There’s some solid racing across Australia on Monday, and my focus is on the three-day meetings.
Many Australians will be disappointed with the lack of any silverware achieved by the many Australians competing in the 2020 Australian Open, but a drill-down on the results suggests the nation should be proud of the results achieved by our representatives and the manner in which they performed.
Missing our highest ranked male singles performer Alex de Minaur, we were left with five direct entries into the men’s singles draw with our main hope considered to be Nick Kyrgios, seeded 23 and ranked second in Australia’s men’s singles rankings.
Kyrgios played a good, consistent and disciplined tournament, accounting for former Australian Open and Wimbledon quarter-finalist Gilles Simon in the third round before succumbing to number one seed, Spaniard Rafael Nadal in the fourth round.
Kyrgios – also a former quarter-finalist in Australia and at Wimbledon – managed to win one set and force Nadal to tie-breakers in the final two sets, and more importantly, played with a determination that has sometimes been lacking in his previous endeavours.
Another player whose AO form is cause for celebration is number three on the Aussie list, John Millman. Millman beat a slightly higher ranked player in Round 1 before accounting for the 31st seed, young Polish player Hubert Hurkacz in straight sets in Round 2.
This resulted in a third-round encounter with the great Roger Federer, the third seed for the tournament and possibly the best player of all time. Although not at his best, Federer presents a formidable opponent, and Millman held the upper hand in their match and should have run out the winner except for the unbelievable run of six points that Federer produced to win the fifth set tie-break.
Part of Federer’s success these days is the aura that he presents to opponents who appear to have the upper hand against him. Despite any previous successes against him, the thought of beating the great man still causes opponents to play cautiously when in a winning position and this was the failing of both Millman and Federer’s quarter-finalist opponent, American Tennys Sandgren.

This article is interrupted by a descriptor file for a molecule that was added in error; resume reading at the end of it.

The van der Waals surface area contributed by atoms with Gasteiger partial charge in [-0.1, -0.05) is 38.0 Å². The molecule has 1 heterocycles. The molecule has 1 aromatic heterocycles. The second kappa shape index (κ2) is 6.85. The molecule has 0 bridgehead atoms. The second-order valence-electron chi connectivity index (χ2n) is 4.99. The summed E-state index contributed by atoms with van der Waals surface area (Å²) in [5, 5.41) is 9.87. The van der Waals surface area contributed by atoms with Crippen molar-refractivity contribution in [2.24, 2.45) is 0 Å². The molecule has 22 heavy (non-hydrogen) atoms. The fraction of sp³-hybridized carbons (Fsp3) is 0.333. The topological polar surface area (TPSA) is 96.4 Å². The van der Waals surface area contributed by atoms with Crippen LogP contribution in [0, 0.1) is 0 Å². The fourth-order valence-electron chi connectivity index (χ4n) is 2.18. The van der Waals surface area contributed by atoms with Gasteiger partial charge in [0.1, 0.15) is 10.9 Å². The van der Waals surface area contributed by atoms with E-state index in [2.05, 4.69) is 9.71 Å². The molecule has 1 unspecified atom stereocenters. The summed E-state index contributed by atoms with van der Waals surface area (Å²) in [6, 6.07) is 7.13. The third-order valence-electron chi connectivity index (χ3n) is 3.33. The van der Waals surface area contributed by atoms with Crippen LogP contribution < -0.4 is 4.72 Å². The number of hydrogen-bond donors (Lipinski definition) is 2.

Although Millman has made the third round at both the Australian Open and Wimbledon before, his result in 2020 was his best ever.
Number four Aussie Jordan Thompson had an impressive first-round win against an opponent ranked ten places higher before falling to tournament 12th seed in a tough five-setter, losing the last tie-break set to Fabio Fognini, who boasts four fourth-round grand slam performances plus one French quarter-final.
Twenty-year-old Alexei Popyrin – considered by some fans to be among our best chances – appeared to have the measure of Frenchman Jo-Wilfried Tsonga before the former AO semi-finalist retired, down two sets to one in the first round. In Round 2, Popyrin accounted for a slightly higher ranked opponent before bowing out in straight sets to the player considered the fourth best in the world at that time, Daniil Medvedev.
Given his age and his performances so far, his future inside the top 100 appears assured and his progress will be watched with interest.
John Duckworth was the only other Aussie who qualified for main draw entry. His opponent – nearly 40 places higher ranked than Duckworth – was too strong on the day, but he still had opportunities to win during his tough five-setter.
A number of other Aussies were granted wildcards into the men’s singles event with mixed success, and Max Purcell came up through the qualifiers, which I will cover in future articles.